We'll see.

Thanks for all the responses, folks.
-J
Come on now. Going through anodes in two months ? I don't care how hard on anodes Sabres are supposed to be, it is not healthy to be going through them in only a couple of months.
__________________
Andrew B

"Do you think God gets stoned? I think so... Look at the platypus." Robin Williams.
Reply With Quote Share with Facebook
  #7  
Old 06-14-2011
TropicCat's Avatar
Senior Pirate
 
Join Date: Oct 2008
Location: Cape Canaveral, FL
Posts: 2,296
Thanks: 2
Thanked 12 Times in 12 Posts
Rep Power: 6
TropicCat is on a distinguished road
This is a mystery. Zincs are purposely placed within a circuit to erode before anything important does. The current in this circuit is the catalyst for the erosion. From what the OP posted, he doesn't have a circuit. A conundrum for sure.

The OP didn't mention if he was in salt water. What if the marina has defective wiring and salt water is conducting the current to his boat? I'd say .. change slips and see what effect this has on the problem.

Just an idea...
__________________
Tropic Cat

To view links or images in signatures your post count must be 10 or greater. You currently have 0 posts.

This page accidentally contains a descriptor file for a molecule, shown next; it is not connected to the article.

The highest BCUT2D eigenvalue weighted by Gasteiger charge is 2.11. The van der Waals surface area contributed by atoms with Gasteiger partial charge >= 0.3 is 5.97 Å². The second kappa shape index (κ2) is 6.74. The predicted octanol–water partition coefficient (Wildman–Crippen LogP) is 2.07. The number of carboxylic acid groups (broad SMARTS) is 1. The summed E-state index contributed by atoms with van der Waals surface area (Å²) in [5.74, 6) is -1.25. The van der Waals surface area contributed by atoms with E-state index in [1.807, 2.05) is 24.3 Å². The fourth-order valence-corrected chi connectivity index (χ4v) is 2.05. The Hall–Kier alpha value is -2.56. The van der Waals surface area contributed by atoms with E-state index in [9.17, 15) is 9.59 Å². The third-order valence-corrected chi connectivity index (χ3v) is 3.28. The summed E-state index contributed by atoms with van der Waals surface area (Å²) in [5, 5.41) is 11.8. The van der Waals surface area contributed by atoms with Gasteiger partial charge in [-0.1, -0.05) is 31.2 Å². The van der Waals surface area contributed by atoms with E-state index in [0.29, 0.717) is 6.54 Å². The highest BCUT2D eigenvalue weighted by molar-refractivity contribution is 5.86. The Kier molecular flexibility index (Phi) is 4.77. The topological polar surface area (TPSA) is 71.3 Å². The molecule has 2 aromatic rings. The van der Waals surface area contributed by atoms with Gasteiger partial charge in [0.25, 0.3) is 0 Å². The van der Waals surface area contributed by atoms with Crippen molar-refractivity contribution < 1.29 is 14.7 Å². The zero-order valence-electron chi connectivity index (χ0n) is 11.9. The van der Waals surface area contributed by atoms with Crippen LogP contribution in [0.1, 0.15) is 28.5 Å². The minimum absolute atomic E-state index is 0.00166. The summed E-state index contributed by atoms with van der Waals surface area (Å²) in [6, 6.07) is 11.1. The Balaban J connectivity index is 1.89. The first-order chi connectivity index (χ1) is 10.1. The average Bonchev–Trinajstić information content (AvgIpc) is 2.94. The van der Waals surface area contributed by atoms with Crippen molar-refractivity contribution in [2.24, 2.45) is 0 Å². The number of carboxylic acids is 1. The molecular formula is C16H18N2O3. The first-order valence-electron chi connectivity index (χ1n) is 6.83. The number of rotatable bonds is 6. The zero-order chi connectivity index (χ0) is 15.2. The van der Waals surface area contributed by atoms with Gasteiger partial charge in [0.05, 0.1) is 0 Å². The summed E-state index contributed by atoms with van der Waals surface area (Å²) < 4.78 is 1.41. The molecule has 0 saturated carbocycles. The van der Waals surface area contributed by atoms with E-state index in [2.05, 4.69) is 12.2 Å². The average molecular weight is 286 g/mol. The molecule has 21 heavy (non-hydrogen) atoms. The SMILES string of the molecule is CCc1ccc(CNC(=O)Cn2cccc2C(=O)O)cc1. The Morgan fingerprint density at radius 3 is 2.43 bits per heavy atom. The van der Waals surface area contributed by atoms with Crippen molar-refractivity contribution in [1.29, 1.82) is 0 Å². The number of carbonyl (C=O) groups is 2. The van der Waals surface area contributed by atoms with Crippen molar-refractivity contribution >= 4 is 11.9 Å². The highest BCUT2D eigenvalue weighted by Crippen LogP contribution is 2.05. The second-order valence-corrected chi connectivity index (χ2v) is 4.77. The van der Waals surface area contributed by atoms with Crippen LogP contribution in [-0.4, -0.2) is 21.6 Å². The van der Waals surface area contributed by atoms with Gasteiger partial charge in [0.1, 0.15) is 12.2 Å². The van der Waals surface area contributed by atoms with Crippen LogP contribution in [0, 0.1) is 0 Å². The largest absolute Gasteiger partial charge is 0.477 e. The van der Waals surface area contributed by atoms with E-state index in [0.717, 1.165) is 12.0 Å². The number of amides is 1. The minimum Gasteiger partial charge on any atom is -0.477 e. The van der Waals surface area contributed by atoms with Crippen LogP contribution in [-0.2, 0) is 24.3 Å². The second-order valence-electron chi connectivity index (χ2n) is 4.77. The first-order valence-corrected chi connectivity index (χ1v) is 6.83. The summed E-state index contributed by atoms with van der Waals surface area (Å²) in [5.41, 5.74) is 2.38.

To view links or images in signatures your post count must be 10 or greater. You currently have 0 posts.
Reply With Quote Share with Facebook
  #8  
Old 06-14-2011
josrulz's Avatar
Unpaid Intern
 
Join Date: Oct 2006
Location: Maryland
Posts: 989
Thanks: 0
Thanked 2 Times in 2 Posts
Rep Power: 8
josrulz is on a distinguished road
We're in brackish water, more or less. On the South River, just south of the Severn River and Annapolis.

Yes, it could be something about the marina or another boar. So that's why I'm asking how I could diagnose what the problem actually is, especially since I'm not connected to shore power. If it's something about our boat, I'd like to fix it. If it's someone else, then it would at least be good to know.
__________________
1984 Sabre 34 Mk I
Reply With Quote Share with Facebook
  #9  
Old 06-14-2011
tdw's Avatar
tdw tdw is offline
Super Fuzzy Moderator
 
Join Date: Oct 2006
Location: Sydney Australia
Posts: 14,356
Thanks: 5
Thanked 67 Times in 62 Posts
Rep Power: 10
tdw is a jewel in the rough tdw is a jewel in the rough tdw is a jewel in the rough
hmm.. finding the cause is the hard part unless it is an obvious wiring fault in the boat itself. I'm guessing a neighbouring boat or two but thats only a guess.

On Raven we had our forward hull anode (she's steel) start to erode at double time. I never did track down whether it was another boat (there was a bit of a steel clunker nearby) or a piece of stray wiring from the anchor windlass I was rebuilding at the time. When we lifted her again the anode had gone back to normal erosion.

You could of course hang an anode or two over the side when you are berthed. This could/should help preserve your fitted.
__________________
Andrew B

"Do you think God gets stoned? I think so... Look at the platypus." Robin Williams.